Xpress-2 are Darren House (Diesel) and Darren Rock (Rocky). Formed in 1992 with Ashley Beedle, the group have been igniting dancefloors ever since. In 2002, their collaboration with David Byrne on Lazy reached No.2 in theUK pop charts and became the sound of summer. The song has now been optioned for the forthcoming Oliver Stone movie Wall Street 2. M magazine caught up with the group’s Darren House.
What were your early influences?
My earlier influences were of going to soul weekenders in the 1980s with the Soul Mafia DJs like Robbie Vincent, Chris Hill etc, where there were an array of DJs playing soul, jazz, funk, latin music which had a big impact on me. Following on from that were the early warehouse parties with DJs such as Jay Strongman and Jonathan Moore playing hip hop, go-go and rare groove, but probably the biggest influence in terms of X-press 2 would be Danny Rampling at Shoom Club and Colin Favor.
How did you begin to make music?
I began through DJing which basically started in suburban wine bars. I teamed up with Rocky before moving onto what were seen as the cooler clubs in London. I met Rocky while clubbing and we realised we both came from the same area, we started DJing together when a club in Greenford needed a DJ and we got the gig as a duo. At that time we were buying our records from Ashley (Beedle) in Soho and were then asked to make a record by Terry Farley, the label boss of Junior Boys Own who Ashley had previously recorded the first Black Science Orchestra single for. They suggested we all work together. Our first release was Muzik Xpress which became a big club hit on both sides of the Atlantic and we just went from there.
How did Lazy come about?
Lazy came about by pure chance. We had just been signed to Skint records for an album deal and were working on backing tracks. We made this instrumental track that sounded a bit 80s and our engineer commented that it was ‘very Talking Heads-ish’. A few years previously we’d made a record under the guise of the Ballistic Brothers that David Byrne had loved so much. He asked if we would support him on his European tour. Sadly, that project was only studio-based and we were unable to take him up on his offer. However, our manager knew David’s manager, phone calls were made and David agreed to do the vocal. We road-tested Lazy at Fabric and we were blown away by the reaction – on the second chorus the crowd were singing along. That was really when we knew we had something a bit special.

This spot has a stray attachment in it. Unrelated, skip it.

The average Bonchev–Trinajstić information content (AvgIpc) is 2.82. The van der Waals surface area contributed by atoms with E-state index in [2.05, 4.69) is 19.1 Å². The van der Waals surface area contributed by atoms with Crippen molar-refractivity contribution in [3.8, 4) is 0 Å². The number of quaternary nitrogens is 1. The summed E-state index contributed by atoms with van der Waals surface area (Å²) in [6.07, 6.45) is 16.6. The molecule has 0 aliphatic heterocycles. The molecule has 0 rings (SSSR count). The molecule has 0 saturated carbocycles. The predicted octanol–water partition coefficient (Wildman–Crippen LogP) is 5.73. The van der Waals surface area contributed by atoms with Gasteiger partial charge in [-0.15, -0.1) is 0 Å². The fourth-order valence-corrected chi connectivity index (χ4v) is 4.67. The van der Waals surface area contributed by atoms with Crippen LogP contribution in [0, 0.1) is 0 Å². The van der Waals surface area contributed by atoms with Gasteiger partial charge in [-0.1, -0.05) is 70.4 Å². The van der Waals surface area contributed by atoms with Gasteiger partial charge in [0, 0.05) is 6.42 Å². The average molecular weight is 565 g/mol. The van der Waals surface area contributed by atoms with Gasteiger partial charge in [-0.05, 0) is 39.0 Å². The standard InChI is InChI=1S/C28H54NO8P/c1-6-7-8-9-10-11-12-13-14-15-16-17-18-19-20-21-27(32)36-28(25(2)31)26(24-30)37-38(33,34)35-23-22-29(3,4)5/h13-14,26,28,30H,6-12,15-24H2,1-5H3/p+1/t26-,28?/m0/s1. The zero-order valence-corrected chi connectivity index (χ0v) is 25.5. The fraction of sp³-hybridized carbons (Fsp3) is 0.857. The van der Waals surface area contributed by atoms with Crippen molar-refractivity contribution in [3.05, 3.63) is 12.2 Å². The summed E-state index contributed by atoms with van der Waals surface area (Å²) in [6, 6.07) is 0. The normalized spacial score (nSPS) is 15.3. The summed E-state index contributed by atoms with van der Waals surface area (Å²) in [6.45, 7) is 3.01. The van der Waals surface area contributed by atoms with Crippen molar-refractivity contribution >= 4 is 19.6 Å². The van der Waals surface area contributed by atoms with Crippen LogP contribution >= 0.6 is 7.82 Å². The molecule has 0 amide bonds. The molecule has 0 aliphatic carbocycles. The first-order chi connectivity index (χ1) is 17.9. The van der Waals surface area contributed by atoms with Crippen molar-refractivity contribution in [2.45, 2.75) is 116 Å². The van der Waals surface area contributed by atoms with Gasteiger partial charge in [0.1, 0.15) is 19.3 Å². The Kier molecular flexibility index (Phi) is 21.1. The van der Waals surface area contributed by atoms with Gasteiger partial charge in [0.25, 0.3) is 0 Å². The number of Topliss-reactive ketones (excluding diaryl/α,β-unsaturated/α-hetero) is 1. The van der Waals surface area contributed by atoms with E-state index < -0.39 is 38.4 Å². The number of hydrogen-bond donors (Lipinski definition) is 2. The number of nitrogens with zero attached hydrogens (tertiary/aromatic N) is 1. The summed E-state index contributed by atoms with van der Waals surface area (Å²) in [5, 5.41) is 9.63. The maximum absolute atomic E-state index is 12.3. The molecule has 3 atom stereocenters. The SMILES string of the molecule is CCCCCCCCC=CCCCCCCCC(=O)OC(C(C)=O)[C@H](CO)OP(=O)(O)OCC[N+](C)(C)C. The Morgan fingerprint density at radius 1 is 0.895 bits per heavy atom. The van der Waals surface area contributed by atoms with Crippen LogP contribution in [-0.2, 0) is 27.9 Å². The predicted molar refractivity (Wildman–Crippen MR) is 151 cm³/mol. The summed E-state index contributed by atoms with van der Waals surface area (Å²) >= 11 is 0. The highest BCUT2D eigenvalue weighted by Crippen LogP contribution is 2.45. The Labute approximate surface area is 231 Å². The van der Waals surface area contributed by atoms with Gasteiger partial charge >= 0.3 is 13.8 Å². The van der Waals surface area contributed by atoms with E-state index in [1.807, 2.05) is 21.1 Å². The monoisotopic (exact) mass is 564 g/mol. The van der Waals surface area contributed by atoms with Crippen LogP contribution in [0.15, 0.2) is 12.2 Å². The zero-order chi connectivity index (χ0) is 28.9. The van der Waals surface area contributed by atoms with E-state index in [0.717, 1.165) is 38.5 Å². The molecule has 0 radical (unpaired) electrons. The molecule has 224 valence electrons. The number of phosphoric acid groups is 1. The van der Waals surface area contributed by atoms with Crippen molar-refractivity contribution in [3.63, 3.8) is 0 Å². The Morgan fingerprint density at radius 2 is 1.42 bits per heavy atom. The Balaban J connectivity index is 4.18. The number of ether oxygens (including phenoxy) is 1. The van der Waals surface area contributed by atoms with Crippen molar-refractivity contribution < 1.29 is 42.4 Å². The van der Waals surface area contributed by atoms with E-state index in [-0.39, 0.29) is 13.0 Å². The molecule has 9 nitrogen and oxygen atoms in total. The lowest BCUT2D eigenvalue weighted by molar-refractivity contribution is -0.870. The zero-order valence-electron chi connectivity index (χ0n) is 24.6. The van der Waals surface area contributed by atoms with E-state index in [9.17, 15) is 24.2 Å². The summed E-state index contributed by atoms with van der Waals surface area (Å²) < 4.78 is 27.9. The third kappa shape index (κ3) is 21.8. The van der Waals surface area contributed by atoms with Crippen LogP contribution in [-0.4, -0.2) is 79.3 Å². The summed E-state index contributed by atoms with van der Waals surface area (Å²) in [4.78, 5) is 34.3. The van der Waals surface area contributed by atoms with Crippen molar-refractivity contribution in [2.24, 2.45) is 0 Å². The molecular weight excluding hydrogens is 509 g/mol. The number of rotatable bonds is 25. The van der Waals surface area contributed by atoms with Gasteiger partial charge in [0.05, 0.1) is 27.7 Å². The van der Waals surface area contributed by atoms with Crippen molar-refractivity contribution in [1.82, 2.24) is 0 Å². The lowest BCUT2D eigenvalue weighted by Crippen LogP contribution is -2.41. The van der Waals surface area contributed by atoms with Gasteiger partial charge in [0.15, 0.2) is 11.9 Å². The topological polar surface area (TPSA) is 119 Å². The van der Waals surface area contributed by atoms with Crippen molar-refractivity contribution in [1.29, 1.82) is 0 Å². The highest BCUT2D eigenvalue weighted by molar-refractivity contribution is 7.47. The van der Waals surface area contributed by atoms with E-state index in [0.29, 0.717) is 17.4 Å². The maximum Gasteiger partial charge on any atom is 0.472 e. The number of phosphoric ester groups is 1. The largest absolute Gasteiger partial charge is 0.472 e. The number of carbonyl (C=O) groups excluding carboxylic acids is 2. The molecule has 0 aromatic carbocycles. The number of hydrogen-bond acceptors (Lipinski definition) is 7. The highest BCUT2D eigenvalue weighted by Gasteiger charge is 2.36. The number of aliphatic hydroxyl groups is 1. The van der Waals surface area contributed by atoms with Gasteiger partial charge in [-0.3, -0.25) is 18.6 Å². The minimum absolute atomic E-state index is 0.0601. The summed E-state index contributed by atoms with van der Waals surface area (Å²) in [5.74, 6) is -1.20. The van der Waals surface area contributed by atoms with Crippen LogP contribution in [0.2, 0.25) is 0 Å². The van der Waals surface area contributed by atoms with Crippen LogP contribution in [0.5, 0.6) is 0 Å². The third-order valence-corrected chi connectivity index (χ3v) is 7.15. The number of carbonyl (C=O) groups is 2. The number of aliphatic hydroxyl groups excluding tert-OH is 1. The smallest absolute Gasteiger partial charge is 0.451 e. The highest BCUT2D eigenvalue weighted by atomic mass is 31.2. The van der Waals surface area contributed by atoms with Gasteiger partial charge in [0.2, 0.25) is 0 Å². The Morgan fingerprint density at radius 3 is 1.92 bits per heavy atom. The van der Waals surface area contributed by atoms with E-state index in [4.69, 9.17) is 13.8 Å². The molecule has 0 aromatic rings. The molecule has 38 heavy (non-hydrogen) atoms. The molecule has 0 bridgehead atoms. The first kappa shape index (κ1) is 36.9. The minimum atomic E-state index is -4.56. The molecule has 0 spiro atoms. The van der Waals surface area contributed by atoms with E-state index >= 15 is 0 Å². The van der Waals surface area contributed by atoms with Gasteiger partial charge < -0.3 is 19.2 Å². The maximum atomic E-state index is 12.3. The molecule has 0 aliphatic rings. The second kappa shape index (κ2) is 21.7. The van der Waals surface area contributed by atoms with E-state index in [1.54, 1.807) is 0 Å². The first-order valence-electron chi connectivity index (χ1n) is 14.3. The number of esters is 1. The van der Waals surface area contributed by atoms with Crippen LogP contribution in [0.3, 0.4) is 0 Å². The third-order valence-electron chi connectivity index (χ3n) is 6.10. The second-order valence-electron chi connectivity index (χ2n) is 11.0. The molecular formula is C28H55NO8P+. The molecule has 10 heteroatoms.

Did that massive pop success change the way you make music?
Not really in terms of how we work in the studio but we did become more concious of working in a more song based way as oppossed to instrumental club tracks. It’s a strange thing because you become known for ‘that’ record and you’d like to exceed it but you have to be honest and say that it’s possibly a once in a lifetime thing – excuse the pun – but you want to continue to achieve at that level. I think we’ve done some other great songs – we are particulary pleased with the Kurt Wagner collaboration Give It and also a track we did with Rob Harvey from The Music called Kill 100.
Has working with David Byrne attracted other collaborators to you do you think?
It did open doors. At one point we were contacted by Kylie’s management!! We nearly worked with Frank Black from The Pixies and did end up working with Tim DeLaughter from Polyphonic Spree – which was fun.
How do you put your music together?
Coming from a DJ/record collecting background, we research and source all our sounds ourselves. We bring in our samples and thrash about and see what works, sampling fragments and twisting them up to create new sounds. We then start to work on riffs and start adding basslines. The beauty of dance music is in it’s simplicity. The sounds go in and we see what’s working, often if it’s a mistake that wasn’t meant to happen but sounds great, we’ll keep it. It’s a very organic process. We don’t have assigned roles and never have.
You’ve worked with a lot of people, who would you liked to work with?
Patti Smith would definitely be up there. We like to work with people who are true to their art. It would be amazing for her to recite poetry over a dark deep brooding house beat.
What’s coming next for X-Press 2?
we have a couple of new projects that are forthcoming which include a collaboration with Analogue People in a Digital World called Playmates in the supermarket which is getting plays from Pete Tong on BBC Radio One . We also have a new collaborative project with Tim Deluxe plus a new X-Press 2 single in September called Get On You all forthcoming on Skint Records. Out at the moment we have remixes by Hakan Lidbo and Tony Senghore and there’s a new hush hush vocal project but can’t reveal as yet!